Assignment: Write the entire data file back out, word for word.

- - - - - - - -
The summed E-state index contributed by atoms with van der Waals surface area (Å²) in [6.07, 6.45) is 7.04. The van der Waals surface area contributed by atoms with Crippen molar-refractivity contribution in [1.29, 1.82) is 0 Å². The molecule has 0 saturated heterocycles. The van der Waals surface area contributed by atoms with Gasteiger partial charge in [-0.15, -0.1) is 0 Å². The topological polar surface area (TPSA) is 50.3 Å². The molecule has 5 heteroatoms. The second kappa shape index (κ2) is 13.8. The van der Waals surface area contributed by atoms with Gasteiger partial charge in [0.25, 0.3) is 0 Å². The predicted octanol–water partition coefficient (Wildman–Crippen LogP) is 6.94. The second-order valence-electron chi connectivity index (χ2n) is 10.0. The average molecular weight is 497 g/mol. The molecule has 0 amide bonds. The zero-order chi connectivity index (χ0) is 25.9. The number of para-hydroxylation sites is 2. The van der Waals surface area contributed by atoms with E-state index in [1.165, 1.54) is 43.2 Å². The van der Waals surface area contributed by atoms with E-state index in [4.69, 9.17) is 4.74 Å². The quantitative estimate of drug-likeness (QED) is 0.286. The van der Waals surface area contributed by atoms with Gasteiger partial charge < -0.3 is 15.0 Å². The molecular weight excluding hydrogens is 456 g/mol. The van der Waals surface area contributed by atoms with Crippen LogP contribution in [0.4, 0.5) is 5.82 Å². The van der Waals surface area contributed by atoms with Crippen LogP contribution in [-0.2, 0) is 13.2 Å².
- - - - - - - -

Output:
The summed E-state index contributed by atoms with van der Waals surface area (Å²) in [6.07, 6.45) is 7.04. The van der Waals surface area contributed by atoms with Crippen molar-refractivity contribution in [1.29, 1.82) is 0 Å². The molecule has 0 saturated heterocycles. The van der Waals surface area contributed by atoms with Gasteiger partial charge in [-0.15, -0.1) is 0 Å². The topological polar surface area (TPSA) is 50.3 Å². The molecule has 5 heteroatoms. The second kappa shape index (κ2) is 13.8. The van der Waals surface area contributed by atoms with Gasteiger partial charge in [0.25, 0.3) is 0 Å². The predicted octanol–water partition coefficient (Wildman–Crippen LogP) is 6.94. The second-order valence-electron chi connectivity index (χ2n) is 10.0. The average molecular weight is 497 g/mol. The molecule has 0 amide bonds. The zero-order chi connectivity index (χ0) is 25.9. The number of para-hydroxylation sites is 2. The van der Waals surface area contributed by atoms with E-state index in [1.165, 1.54) is 43.2 Å². The van der Waals surface area contributed by atoms with E-state index in [4.69, 9.17) is 4.74 Å². The quantitative estimate of drug-likeness (QED) is 0.286. The van der Waals surface area contributed by atoms with Gasteiger partial charge < -0.3 is 15.0 Å². The molecular weight excluding hydrogens is 456 g/mol. The van der Waals surface area contributed by atoms with Crippen LogP contribution in [0.4, 0.5) is 5.82 Å². The van der Waals surface area contributed by atoms with Crippen LogP contribution in [-0.2, 0) is 13.2 Å².